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Whos phasing out 747s in the coming months

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  • LUNN
    replied
    Sonair will end 747 ops from April, a/c are operated by Atlas Air.

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  • Highkeas
    replied
    From today's AIAA Newletter:

    UPS Signs $5.65 Billion Order For 14 747 Cargo Jets.
    Bloomberg News (2/1) reports that The Boeing Company won a “$5.65 billion lifeline for the endangered” 747 jumbo jet as UPS has decided to exercise an option to purchase 14 additional aircraft. The deal comes just “weeks after Delta Air Lines Inc. parked the last of its 747 aircraft, marking the end of U.S. passenger service for the iconic humpbacked plane nicknamed the Queen of the Skies.” UPS also will order four Boeing 767 freighters as it “rushes to keep up with growing demand and parlays gains from the recent US corporate tax cut into stepped-up investment.” UPS CEO David Abney said that the tax reforms “made us more optimistic that the economy was going to continue to be clicking,” and spurred the company to exercise its option. The 747 order means that Boeing now will continue production of the 747 “into the 2020s.”


    Not passenger aircraft but this news would allow airlines to order them.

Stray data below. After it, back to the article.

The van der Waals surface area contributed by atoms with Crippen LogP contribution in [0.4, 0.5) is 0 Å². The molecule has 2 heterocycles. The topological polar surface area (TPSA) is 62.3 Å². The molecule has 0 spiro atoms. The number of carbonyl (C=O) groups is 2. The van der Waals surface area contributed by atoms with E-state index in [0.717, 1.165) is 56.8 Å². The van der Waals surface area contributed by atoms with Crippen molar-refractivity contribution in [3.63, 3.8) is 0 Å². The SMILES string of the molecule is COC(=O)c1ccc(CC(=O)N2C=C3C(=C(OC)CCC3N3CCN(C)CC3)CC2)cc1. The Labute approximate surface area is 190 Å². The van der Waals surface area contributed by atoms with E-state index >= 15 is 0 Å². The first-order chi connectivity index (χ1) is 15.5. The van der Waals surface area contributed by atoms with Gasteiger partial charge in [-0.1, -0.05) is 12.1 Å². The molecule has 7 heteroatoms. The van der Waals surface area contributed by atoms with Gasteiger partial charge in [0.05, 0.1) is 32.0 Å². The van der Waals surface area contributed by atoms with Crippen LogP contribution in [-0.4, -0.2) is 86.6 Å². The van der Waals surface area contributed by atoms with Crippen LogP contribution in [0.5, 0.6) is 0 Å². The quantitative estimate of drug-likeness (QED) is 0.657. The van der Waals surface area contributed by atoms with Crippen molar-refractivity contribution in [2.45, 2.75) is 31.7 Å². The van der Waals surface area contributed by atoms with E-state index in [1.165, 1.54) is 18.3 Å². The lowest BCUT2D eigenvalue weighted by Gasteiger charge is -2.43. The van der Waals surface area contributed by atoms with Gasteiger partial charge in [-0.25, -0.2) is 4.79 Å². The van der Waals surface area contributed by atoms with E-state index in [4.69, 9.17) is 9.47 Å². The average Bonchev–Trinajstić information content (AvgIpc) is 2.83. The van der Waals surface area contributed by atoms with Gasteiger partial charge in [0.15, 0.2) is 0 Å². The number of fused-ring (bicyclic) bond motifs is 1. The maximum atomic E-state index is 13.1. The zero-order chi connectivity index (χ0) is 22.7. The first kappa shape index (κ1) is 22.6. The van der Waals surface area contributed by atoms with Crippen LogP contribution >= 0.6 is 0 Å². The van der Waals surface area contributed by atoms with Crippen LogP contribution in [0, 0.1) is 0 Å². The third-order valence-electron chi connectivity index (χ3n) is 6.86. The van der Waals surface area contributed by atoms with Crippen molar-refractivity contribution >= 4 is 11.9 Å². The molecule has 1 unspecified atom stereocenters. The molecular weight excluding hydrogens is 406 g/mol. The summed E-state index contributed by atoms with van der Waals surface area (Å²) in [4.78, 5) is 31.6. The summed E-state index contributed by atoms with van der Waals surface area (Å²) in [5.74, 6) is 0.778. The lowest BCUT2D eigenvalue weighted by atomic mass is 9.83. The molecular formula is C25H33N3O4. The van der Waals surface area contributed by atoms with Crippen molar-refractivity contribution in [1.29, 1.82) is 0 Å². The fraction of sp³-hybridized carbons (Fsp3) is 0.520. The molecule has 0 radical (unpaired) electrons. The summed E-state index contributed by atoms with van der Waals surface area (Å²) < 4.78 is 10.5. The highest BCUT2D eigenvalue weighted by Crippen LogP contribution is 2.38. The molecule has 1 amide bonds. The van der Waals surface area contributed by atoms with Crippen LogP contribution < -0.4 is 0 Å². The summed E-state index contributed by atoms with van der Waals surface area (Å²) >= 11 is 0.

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  • LUNN
    replied
    Moved to separae thread

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  • LUNN
    replied
    Kuwait Airways have ended 747 service.

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  • LUNN
    replied
    Originally posted by LUNN View Post
    Last 747-100 in the world ends ops, it was serving as a GE test bed.
    Iran Air Force has some.

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  • LH-B744
    replied
    Originally posted by Highkeas View Post
    Pan American World Airways has to be the premier 747 club member (or ex-member) 1970 - 1991.

    (My first flight was on a Pan Am 707).
    Yes. It's still fantastic. Ask your favorite search engine for the words 'Pan Am'. I've just tried it, again, only 1 minute ago. The first result still is
    "Pan American World Airways", founded March 1927, by Juan T. Trippe.

    Haven't you seen the (only a rough guess) 150 minute TV documentary "Boeing 747", which imho was made for the 90th birthday of the inventor of it all, Joe Sutter, in 2011?